Posts Tagged: poetry

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Mirror Neurons: Interview with Nuar Alsadir

 

Indiana Review is accepting submissions to the Poetry Prize until March 31, 2019. Final judge Nuar Alsadir will select a winner to receive $1000 and publication. Hannah Kesling, our current Poetry Editor, chats with her about the genre, empathy, unconventional ways of “finding” poems. Listen to some of Alsadir’s work here: https://vimeo.com/283671638.

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Poetry Feature: “Loblolly Pine in a Field of Hollyhocks” By Vievee Francis

 

Loblolly Pine in a Field of Hollyhock

There is sweetness, oh yes, there is, like a thin pistil of honeysuckle
gone almost as soon as it’s sucked, like lips pursed just so, like a needled pine
with blossoms at its feet and far afield, and the slobbering bees bobbing punch-drunk.
So sweet, to inhale the late afternoon and the slight damp, hint of dew, or the rain
to come, like the rough lick of animals, a whistle, a rude joke in the ear,
trill of dying cicadas, a mouth of sour mead in the quickening day. Dear,
but not innocent, not the purity of some child, no virgin’s fount—no,
sweetness like joy must emerge from soil, from the torn fruit grown ripe
to bitter, not the penitent’s vision, nor the onanistic ecstasy of a lonely saint,
but the sweetness found in a stain of wine, or the cloy of blood soup, thickening as it cools.

 

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Poetry Feature: “Patrón” by Oliver Bendorf

 

Patrón

Patrón skips
chemistry
to teach his mother
how to dance.

They tumble
along balance bars
while her pearled
dreams drip
to the floor.

They dance
underwater
in a room
of salty tears.

All the better
to dip you with
he says.

Patrón
she says
how you give.

Some floors
are better made
for grief.

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Mother he says
I’d prefer
to grow up
diagonal.

She sets a bowl
of tomato soup
in front of him
while he
polishes his shoes.

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I am waiting
patiently
Patrón informed
a snowdrift.

December
and he’s learned
to dip cookies
one by one
in a cauldron
of chocolate.

Between his
fingers he lets
sprinkles fall
in the shape
of how his
voice used to
sound when
he laughed.

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Out of Easy Reach Exhibit & Ekphrastic Reading

 

OOER booklet_IR Irvin Edits

 

ABEGUNDE is a healer and ancestral priest in the Yoruba Orisa (O-REE-SHAH) tradition. Excerpts from her current work, Learning to Eat the Dead​, about visiting Juba, South Sudan, were selected as a COG poetry finalist by US Poet Laureate Juan Felipe Herrera. She is a Cave Canem, Ragdale, Sacatar, and NEH fellow. She is the founding director of The Graduate Mentoring Center and a visiting lecturer in African American and African Diaspora Studies.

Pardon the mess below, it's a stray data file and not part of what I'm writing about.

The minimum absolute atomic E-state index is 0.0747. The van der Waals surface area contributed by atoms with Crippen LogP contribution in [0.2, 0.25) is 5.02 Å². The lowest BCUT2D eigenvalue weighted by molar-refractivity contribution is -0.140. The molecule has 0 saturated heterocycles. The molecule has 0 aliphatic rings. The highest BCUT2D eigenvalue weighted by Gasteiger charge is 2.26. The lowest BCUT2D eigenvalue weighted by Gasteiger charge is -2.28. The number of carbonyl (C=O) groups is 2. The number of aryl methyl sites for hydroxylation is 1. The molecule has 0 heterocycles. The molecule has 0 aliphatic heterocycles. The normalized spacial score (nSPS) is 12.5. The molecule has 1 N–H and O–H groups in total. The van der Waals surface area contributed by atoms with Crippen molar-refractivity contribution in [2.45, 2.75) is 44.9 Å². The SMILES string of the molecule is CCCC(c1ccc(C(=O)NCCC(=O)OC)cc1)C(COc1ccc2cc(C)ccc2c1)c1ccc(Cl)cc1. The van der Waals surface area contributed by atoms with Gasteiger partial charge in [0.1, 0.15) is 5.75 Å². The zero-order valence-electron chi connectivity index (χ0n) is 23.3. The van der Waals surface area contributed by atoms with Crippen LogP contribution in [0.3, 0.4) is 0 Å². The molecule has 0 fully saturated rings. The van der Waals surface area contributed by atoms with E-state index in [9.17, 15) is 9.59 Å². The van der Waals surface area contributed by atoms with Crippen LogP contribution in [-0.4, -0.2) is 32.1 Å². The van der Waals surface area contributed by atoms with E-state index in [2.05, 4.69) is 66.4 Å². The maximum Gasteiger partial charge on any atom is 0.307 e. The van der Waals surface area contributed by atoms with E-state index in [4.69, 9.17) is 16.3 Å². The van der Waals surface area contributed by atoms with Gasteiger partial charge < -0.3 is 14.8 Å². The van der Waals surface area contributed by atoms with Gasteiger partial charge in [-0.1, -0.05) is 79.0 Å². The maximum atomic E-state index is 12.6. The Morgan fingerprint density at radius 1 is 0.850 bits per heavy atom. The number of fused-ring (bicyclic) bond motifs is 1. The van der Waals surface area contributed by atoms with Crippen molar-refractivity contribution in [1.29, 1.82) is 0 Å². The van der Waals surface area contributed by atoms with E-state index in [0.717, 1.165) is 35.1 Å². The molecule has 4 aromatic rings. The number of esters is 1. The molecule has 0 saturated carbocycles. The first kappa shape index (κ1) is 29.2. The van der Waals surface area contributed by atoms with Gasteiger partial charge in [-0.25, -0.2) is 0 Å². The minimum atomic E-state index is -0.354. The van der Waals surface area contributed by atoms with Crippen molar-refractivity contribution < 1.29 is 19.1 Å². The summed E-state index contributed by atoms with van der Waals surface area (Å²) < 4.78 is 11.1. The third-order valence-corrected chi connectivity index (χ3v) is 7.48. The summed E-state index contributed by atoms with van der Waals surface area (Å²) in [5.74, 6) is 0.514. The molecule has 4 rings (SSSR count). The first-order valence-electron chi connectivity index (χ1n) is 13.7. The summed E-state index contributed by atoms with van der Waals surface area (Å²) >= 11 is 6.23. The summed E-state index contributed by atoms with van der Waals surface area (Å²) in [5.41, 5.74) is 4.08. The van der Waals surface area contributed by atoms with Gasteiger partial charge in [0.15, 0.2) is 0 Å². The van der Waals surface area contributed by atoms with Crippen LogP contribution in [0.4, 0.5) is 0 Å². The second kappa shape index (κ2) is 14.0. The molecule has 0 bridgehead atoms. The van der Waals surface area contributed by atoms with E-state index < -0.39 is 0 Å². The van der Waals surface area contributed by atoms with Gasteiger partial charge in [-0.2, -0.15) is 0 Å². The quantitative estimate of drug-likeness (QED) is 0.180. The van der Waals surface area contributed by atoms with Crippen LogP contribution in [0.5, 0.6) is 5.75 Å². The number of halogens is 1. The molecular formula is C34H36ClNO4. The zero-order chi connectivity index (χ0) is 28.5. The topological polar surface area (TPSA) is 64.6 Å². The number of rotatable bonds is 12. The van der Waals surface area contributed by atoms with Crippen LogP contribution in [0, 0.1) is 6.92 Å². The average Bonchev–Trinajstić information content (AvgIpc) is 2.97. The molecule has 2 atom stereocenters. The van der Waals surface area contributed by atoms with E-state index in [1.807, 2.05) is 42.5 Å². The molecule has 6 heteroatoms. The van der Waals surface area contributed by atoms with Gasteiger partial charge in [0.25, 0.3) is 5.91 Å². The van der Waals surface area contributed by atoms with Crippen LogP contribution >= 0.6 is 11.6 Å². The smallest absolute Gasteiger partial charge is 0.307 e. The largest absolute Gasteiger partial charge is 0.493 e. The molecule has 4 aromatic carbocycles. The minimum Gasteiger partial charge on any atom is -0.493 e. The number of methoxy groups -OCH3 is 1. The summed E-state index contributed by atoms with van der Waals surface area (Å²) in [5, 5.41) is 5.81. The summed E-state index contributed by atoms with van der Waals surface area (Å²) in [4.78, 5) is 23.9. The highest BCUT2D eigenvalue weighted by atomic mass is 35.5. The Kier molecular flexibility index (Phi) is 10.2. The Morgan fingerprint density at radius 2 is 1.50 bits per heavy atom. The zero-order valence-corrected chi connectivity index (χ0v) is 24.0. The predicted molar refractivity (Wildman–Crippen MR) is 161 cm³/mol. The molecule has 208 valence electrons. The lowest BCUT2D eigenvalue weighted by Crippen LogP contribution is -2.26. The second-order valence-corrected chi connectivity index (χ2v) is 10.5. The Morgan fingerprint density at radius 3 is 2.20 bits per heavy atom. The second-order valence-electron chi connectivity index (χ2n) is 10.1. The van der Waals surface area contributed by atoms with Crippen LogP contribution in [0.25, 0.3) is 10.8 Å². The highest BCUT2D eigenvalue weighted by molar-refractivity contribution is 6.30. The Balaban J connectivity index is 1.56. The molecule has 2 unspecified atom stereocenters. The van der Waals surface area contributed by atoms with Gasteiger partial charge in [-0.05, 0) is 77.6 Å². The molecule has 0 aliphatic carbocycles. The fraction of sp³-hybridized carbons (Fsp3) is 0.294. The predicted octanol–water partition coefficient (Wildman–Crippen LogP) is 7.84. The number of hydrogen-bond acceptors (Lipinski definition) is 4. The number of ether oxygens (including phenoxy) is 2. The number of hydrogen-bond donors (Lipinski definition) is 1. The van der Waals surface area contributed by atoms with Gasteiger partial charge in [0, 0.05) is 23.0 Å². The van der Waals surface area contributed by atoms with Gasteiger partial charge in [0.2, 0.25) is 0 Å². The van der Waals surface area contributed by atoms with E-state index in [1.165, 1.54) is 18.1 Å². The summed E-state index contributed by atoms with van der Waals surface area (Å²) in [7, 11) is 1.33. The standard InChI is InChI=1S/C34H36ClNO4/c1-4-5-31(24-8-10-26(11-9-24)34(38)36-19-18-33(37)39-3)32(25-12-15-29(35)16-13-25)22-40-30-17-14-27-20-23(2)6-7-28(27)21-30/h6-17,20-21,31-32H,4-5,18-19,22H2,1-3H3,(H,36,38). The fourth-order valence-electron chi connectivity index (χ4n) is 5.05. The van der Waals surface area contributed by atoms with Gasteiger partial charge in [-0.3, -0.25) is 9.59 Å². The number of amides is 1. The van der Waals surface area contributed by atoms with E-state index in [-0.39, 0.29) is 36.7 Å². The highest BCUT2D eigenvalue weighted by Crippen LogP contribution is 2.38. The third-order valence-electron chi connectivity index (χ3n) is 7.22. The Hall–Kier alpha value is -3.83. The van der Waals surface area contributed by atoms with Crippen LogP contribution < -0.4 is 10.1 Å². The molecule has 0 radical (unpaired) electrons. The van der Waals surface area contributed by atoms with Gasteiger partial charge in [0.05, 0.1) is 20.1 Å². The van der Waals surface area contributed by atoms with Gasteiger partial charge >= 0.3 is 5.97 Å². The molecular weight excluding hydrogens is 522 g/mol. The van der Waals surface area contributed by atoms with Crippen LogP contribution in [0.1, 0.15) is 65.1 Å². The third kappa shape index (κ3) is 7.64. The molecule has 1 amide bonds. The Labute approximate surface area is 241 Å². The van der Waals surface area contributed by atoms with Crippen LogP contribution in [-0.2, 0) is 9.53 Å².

L. RENÉE is a poet from Columbus, Ohio. She is a first-year MFA candidate at Indiana University. Her poetry often explores how trauma – its physical, historical and emotional wounds – shapes the way we see and speak to ourselves and others. She also writes about Black family narratives, including what is passed down, what is lost to history and how imagination acts as a stand-in for what we’ll never know. She has previously worked as a staff reporter at the Chicago Tribune and Newsday, covering breaking news, crime, local government, arts and entertainment.

A. BOWDEN is a conceptual artist living in Bloomington, IN. They believe in small towns, liminal states, and intention as form.

JOANN QUIÑONES both a writer and a visual artist who juxtaposes objects for the home with the archival, in order to ask the viewer to think about how narratives of the domestic, family, and womanhood are complicated by a history of slavery, stolen labor, and racism in the U.S. She focuses on those moments of conflict and intimacy that bring us joy and pain, and those circumstances we inadvertently find ourselves in, due to our histories. My work is an invitation to remember, examine, and engage in meaningful dialogue.

 

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Poetry Feature: “Aubade in Which the Bats Tried to Warn Me” by Traci Brimhall

Aubade in Which the Bats Tried to Warn Me

You used to recite the parts of my body like psalms.

I should have known when you started to kiss

with your eyes closed that your mouth would ruin us.

 

And I should have known when you slipped belladonna

in my buttonholes, when you started to bring me empty boxes,

when I found her dog asleep under our house.

 

She told me about someone she’d been sleeping with, and the someone

was you. At first, I didn’t tell you I knew. I came home,

and you were slicing rhubarb

 

and strawberries. You put sugared hands on my neck

and kissed my forehead.No, it happened like this.

When you fucked me, I could feel

 

how much you hated me. And you came. And I came twice. You stayed

on top of me and softened inside me as you kissed

my shoulders. I stayed awake to watch

 

you sleep and thought about the stories your parents told about you.

The wildfire you started. How you broke your mother’s birdhouses.

How your father paid you to kill bats,

 

a dollar a body. Last summer you let me watch.

As you waited with a racket, timber wolves announced

the moon, bats crept out of the attic.

 

The soft pulp of their bodies struck the house. Your father swatted

your back, handed you five bucks, and I went to pick up

the bats. One still shuddered

 

against the cinderblock. I should have left, but I didn’t. I crushed

its head with a rock and tossed it into the woods and went inside

and washed my hands and lied to you.

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